The combination of epidermal nevi and internal organ involvement is termed epidermal nevus syndrome. These abnormalities most commonly involve the neurologic or musculoskeletal system.
One example is Schimmelpenning syndrome, in which sebaceous nevi are associated with colobomas of the eye, cerebral defects, and skeletal defects secondary to vitamin D resistant hypophosphatemic rickets. Another example is angora hair nevus syndrome, in which a linear epidermal nevus covered with long white hair is coupled with central nervous system, eye and skeletal abnormalities.
Young children with multiple and extensive epidermal nevi require a thorough history and physical to evaluate for possible systemic abnormalities.
Full-thickness surgical excision is curative, but recurrence is common when only the epidermis is removed because some epidermal nevi involve some portion of the superficial dermis.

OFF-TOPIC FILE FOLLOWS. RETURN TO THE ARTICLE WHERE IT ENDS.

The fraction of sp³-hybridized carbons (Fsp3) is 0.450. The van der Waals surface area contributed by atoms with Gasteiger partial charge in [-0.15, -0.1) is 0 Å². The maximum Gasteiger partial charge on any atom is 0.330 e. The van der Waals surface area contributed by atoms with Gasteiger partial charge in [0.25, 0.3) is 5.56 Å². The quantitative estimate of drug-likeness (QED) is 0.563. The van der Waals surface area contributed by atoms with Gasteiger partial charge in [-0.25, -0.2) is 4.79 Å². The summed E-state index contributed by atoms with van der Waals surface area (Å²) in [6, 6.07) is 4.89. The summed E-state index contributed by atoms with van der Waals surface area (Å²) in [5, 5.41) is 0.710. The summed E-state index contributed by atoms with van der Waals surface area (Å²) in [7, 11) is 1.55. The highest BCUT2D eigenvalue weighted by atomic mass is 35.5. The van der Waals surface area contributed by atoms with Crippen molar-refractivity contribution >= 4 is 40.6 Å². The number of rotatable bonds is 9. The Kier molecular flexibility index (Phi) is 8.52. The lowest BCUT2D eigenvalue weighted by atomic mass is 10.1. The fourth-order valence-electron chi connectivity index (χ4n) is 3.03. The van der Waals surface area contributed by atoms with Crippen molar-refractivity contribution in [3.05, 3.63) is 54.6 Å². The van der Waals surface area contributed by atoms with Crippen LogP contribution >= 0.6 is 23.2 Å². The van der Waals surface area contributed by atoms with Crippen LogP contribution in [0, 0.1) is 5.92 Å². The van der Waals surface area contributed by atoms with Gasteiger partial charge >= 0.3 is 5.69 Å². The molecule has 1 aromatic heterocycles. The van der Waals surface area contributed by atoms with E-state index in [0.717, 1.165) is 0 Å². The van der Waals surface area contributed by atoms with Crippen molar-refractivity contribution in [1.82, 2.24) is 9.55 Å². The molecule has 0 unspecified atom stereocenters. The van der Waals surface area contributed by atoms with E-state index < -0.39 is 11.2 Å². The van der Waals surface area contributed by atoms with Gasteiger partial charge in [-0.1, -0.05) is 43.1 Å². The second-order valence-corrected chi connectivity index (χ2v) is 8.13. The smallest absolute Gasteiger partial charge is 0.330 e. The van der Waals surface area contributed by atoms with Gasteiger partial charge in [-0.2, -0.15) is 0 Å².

Oral retinoids and laser ablations may also be effective, but retinoids fail to provide complete resolution and lasers may result in fibrosis and scarring that is cosmetically unacceptable to patients.
Nevus anemicus is a congenital vascular anomaly that results in pale areas of the skin. It presents as macules of varying size and shape with an irregular border that are paler than the surrounding skin and cannot be made red by trauma, cold, or heat.
Nevus anemicus is most commonly found on the upper to mid trunk. The nevus may resemble vitiligo, but there is a normal amount of melanin in the lesion. On physical exam, light does not accentuate the lesion and diascopy or application of pressure causes the borders and extent of the lesion to become imperceptible due to blanching of surrounding skin.